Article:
How I Became a Homeschooling Mom

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My initial assessment of homeschooling regarded it as a curious idea that sounded great…if only someone else would do it for me!

Maintaining a tidy house while parenting younger children was already a struggle, let alone teaching my own children language, math, and science. I liked learning alongside the kids but lacked profound patience and super organizational skills. Still, several encounters moved me toward that path.

Noticing the Best in Others

Most strikingly, I recalled the first homeschooled students I met among my college classmates. They amazed me with their solid self-discipline, expert abilities to balance studies with social life, and deep respect for their parents.

Also, I soon met several families who had embarked on the homeschool journey with their own kids. These parents were firm yet fun. Some even struggled with keeping calm among boisterous children. However, each family admirably desired to give their kids the best of themselves. 

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When it came time to research schooling options for my oldest child, our family had already added a toddler and a baby to the household. Admittedly, I was counting the days until I could send off my son on the bus. But as that big day approached, the school hours away seemed awfully long. 

My husband read a copy of Dr. Mary Kay Clark’s Catholic Homeschooling and encouraged me to look through it; I resisted.

Answering Questions Together

My inquisitive son often came to me wondering things like, “What color do you think dinosaurs were?” Or he would ask, “How many babies do most families in the world have?” And one day during Lent, he questioned, “Why would people be mean to God?” 

I enjoyed being the first to hear my son’s questions and explore the answers with him. Still, I simply wanted life to get…simpler.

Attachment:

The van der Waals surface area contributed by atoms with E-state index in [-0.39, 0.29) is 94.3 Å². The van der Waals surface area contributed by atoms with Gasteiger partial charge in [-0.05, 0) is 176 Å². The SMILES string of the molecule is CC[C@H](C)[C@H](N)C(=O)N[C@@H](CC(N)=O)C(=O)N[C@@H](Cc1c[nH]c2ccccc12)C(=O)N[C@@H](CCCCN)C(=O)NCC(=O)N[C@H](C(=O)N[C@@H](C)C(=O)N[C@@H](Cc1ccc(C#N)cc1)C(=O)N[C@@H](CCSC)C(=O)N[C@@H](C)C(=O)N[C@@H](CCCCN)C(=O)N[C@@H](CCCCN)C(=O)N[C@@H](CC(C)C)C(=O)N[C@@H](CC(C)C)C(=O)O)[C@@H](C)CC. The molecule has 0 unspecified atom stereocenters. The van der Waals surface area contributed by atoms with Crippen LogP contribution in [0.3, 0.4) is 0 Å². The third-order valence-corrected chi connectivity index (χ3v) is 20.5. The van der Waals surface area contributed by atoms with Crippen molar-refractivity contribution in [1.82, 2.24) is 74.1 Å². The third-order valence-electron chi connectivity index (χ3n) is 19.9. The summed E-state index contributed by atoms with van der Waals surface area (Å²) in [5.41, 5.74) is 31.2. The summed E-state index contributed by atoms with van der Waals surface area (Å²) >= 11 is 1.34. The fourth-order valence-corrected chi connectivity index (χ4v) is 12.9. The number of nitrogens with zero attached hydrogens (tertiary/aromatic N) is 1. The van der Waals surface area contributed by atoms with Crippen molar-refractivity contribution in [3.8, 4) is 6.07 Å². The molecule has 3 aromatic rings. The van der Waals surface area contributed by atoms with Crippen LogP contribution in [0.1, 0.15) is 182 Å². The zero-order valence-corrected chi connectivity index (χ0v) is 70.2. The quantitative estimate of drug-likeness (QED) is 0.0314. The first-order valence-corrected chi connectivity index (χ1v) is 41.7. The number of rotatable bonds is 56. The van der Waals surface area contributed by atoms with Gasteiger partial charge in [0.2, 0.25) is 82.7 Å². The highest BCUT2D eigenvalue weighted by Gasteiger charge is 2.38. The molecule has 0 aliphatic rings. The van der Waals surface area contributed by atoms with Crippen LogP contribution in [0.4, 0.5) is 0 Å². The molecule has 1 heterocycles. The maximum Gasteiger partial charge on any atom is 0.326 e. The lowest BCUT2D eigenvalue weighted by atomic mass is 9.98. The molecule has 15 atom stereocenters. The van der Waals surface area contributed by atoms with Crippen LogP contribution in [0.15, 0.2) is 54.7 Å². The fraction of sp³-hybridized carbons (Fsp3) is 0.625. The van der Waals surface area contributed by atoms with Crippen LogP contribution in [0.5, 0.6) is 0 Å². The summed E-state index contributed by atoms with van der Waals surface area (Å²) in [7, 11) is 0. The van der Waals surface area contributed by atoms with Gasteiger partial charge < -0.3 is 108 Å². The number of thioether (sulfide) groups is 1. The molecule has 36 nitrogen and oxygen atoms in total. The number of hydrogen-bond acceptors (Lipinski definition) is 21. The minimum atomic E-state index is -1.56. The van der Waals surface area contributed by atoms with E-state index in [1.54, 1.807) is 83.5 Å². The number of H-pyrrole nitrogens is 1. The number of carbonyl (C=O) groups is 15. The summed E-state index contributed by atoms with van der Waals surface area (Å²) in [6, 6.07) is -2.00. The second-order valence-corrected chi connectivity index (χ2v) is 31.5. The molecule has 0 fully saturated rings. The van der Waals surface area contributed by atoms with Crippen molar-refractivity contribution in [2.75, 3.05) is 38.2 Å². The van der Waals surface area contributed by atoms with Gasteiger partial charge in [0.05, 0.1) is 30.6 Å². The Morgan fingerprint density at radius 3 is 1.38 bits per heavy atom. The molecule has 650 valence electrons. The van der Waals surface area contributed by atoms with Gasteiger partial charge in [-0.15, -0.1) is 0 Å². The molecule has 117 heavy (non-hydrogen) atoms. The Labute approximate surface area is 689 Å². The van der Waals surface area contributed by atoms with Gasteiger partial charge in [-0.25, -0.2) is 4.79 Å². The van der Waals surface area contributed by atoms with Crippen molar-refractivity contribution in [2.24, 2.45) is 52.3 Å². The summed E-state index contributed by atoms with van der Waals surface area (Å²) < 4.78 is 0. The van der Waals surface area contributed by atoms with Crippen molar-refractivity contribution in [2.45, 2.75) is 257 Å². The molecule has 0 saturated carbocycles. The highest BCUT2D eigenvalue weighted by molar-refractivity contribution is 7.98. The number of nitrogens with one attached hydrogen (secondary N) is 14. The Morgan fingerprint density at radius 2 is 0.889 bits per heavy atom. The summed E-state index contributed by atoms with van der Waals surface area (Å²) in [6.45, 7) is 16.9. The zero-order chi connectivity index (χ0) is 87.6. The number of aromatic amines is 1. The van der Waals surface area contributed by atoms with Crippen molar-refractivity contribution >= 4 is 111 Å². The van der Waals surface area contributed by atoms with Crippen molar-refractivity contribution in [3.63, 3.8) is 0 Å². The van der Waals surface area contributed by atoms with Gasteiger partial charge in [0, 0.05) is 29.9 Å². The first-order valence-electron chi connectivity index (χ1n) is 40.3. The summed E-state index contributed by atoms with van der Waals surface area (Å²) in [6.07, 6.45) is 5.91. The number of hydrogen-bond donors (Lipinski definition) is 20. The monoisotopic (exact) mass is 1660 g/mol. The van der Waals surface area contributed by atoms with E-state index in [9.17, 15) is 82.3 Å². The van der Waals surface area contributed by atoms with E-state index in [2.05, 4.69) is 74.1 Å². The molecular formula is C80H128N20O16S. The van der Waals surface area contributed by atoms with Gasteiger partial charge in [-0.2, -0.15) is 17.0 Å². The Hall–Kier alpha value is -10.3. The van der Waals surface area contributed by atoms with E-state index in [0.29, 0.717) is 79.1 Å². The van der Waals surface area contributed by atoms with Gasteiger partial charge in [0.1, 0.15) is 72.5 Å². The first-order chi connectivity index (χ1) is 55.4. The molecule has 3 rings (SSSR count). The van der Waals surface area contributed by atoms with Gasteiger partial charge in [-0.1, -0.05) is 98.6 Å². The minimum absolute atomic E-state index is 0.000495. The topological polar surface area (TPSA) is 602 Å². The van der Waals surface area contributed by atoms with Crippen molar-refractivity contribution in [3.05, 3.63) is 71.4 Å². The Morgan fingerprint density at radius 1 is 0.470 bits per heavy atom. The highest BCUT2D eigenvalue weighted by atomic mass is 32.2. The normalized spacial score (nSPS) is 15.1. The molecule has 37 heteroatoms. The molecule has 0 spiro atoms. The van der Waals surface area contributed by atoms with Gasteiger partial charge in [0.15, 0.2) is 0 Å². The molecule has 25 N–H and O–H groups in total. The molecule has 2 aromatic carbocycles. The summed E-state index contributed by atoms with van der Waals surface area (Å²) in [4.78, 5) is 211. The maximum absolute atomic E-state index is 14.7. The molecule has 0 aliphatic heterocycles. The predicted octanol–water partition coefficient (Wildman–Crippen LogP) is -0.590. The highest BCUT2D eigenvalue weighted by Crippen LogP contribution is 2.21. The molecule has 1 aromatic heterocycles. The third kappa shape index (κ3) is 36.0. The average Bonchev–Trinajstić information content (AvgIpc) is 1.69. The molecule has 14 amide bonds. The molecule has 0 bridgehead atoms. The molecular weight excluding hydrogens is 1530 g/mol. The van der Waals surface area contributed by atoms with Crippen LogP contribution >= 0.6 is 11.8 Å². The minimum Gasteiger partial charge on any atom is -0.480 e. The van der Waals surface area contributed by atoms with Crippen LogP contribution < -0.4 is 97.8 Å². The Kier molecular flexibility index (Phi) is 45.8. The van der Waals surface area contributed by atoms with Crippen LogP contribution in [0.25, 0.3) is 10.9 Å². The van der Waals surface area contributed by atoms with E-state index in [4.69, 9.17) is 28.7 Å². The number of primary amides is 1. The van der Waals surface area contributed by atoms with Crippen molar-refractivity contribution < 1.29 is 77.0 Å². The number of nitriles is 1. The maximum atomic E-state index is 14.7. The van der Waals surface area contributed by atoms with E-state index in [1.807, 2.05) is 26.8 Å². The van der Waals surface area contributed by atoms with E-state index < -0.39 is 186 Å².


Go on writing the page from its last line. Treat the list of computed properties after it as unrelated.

Eventually, I recognized the daily learning already occurring in my home. Academics merely added another avenue through which to learn about God’s creation

Finally, I took my kids to a playdate at McDonald’s. My preschooler and toddler followed me, holding their happy meals while I carried the baby, a salad, and a large diaper bag. I stood at the play area entrance, considering how to open the door. Then a young boy pulled the door open, saying, “Here, ma’am, let me get that for you.” My heart swelled with gratitude. I knew him as part of a homeschooling family.

I wanted my son to one day be like that. I went home, started reading Dr. Clark’s book, and was sold. 

Educating the Whole Child

My family embarked on the homeschool journey primarily as a pathway for teaching love of God and country. Homeschooling has undoubtedly provided that, along with a means for fostering intimate relationships, helping one another, and watching each other learn while also having fun together. 

Homeschooling is much more than teaching school at home; it is primarily fostering relationships and building home life while learning about God and creation.

My reasons for homeschooling have remained much the same over the years. However, the world has grown more complex. I have been asking myself lately, “What are the most important lessons to bestow on the kids right now?” There is a lot of uncertainty all around us. Uncertainty in the Church. Uncertainty in the country. Uncertainty about taking risks and preserving life. 

In such times, I slow down, step outside, and refocus on the people and things in my charge. I find that when life seems topsy turvy—be that welcoming a new baby, caring for a sick parent, or moving to a new house—the rhythms of homeschooling confirm a sense of security for the children.

The routine also reminds us parents that no matter what is going on in the world, we are called first and foremost to care for our small domestic church.


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Life on the Rock

As a new homeschooler, I had many dreams about exposing my kids to the wonders of religion, history, and the arts. Lately, in society, I see a crisis of courage and consider, “How can I instill a love for truth and encourage bravery in an increasingly hostile world?” 

Certainly, we want to prepare our kids to receive a diploma. Yet, we must also contemplate what tools they will need to survive in this quickly shifting culture.

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